• If science speakers are difficult to find, libraries might modify the format by showing video clips of science speakers from credible sources, such as NOVA or Oklahoma State University’s OStateTV, which has filmed and posted several of OSU’s Science Cafés.
  • The premise of Science Café is that scientists present informal talks about their research, but libraries could design other science programs using nonfiction books about science or science films and documentaries as springboards for discussion. Science programming can be aligned with awareness days or months, such as National Nutrition Month or Earth Day. Traveling exhibitions may offer partnership opportunities. When the OSU Library hosted the ALA traveling exhibition, “Dust, Drought, and Dreams Gone Dry,” a Science Café titled “Drought: Then and Now” was organized.
  • Communication is essential. Several important elements stand out:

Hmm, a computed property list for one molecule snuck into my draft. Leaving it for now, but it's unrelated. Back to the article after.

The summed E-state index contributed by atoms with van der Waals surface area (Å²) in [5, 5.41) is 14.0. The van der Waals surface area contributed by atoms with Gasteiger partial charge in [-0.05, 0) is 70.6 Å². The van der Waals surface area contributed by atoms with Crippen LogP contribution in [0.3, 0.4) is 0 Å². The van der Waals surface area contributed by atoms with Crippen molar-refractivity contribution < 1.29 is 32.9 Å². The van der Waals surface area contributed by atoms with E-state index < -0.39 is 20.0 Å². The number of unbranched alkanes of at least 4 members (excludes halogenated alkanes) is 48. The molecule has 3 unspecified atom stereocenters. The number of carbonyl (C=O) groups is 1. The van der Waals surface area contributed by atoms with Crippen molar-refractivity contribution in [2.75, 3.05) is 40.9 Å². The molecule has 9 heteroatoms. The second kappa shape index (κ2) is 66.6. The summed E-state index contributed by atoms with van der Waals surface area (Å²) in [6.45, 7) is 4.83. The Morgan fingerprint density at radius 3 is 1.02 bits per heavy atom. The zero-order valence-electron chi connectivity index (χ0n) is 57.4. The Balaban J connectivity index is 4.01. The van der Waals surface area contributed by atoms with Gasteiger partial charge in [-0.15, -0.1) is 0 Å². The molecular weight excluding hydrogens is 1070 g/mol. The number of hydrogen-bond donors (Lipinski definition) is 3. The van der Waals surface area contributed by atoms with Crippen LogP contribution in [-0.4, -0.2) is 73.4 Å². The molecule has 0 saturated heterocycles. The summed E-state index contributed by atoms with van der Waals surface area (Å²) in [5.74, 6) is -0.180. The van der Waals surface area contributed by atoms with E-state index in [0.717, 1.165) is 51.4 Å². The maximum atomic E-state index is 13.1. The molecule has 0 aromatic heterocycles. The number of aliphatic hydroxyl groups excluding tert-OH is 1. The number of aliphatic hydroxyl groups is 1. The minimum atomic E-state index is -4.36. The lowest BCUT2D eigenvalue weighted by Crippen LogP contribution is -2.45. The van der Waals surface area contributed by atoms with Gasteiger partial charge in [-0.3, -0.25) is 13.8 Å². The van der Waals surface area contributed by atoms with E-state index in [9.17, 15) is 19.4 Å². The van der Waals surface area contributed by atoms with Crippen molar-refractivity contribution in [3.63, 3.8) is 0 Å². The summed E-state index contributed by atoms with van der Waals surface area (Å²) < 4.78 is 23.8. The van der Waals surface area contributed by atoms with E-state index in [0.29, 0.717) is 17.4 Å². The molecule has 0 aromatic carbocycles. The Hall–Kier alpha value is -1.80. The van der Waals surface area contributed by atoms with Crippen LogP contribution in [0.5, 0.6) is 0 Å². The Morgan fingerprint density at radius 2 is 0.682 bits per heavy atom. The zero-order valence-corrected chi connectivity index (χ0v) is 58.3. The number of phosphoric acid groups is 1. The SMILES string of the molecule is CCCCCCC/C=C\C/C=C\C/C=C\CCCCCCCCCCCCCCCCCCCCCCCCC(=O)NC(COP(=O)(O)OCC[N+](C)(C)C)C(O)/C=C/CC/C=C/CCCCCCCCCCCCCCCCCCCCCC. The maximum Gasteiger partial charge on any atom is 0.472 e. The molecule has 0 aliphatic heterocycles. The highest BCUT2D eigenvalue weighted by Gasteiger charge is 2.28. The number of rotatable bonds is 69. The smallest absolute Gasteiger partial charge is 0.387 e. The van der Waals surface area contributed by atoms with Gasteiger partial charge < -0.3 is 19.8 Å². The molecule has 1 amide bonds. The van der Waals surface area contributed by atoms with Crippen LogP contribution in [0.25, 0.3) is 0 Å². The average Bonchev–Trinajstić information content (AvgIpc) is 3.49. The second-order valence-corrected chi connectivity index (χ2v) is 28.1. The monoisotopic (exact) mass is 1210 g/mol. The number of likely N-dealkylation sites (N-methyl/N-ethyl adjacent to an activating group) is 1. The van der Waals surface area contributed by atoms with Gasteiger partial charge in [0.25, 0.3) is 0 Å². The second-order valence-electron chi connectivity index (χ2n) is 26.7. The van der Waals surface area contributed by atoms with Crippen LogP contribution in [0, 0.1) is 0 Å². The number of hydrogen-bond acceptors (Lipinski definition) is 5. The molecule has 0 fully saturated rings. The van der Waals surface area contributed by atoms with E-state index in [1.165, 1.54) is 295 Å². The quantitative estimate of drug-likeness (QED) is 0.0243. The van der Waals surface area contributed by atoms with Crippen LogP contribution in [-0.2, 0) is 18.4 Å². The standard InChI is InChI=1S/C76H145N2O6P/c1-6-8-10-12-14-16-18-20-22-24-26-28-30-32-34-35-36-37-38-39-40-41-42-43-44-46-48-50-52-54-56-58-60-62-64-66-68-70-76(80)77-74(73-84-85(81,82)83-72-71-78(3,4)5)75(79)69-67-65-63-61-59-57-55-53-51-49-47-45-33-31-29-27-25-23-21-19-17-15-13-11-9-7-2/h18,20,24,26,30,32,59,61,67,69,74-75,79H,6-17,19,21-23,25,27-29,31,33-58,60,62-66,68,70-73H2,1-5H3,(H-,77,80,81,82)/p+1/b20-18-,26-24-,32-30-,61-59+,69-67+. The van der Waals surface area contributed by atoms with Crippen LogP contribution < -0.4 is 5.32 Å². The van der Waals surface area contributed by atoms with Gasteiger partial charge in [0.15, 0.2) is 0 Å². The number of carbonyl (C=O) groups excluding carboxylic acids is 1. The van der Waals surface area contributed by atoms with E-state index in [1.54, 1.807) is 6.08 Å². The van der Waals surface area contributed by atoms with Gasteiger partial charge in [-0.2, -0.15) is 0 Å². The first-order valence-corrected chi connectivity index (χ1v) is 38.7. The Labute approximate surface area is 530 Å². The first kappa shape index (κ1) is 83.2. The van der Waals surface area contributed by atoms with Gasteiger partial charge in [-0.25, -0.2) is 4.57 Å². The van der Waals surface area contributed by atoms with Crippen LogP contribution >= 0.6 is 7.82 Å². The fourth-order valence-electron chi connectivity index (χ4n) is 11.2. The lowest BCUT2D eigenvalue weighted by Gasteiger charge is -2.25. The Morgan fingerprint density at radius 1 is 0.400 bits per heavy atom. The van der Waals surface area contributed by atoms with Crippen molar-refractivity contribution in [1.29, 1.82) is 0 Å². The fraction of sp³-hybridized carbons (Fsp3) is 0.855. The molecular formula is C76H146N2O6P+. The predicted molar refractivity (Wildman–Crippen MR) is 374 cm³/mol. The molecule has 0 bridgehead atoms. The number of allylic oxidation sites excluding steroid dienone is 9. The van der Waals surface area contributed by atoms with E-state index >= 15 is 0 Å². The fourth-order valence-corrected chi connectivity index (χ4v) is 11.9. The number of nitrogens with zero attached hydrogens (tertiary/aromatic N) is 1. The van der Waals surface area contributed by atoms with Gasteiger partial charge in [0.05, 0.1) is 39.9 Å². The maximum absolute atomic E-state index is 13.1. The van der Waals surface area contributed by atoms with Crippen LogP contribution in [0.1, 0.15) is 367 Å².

1. Actively listen to your community and design programs based on their needs. Solicit feedback and continue to listen throughout the programs, modifying the program structure as needed, but always seeking to provide answers.
    2. Openly communicate with potential speakers about the program’s purpose, expected audience and average attendance. Share with speakers a sense of the community’s interest, the information they desire, and how Q&A will be handled during the program.
    3. Encourage civility with a structured format for the program’s Q&A. Provide index cards for the audience to write down questions; organize the questions by topic; and have a moderator read the questions.
    4. Use multiple methods of publicity including fliers, press releases, websites and social media. The OSU Library uses a template for Science Café fliers, which are displayed on the website maintained by OSU Sigma Xi officer Kristen Baum.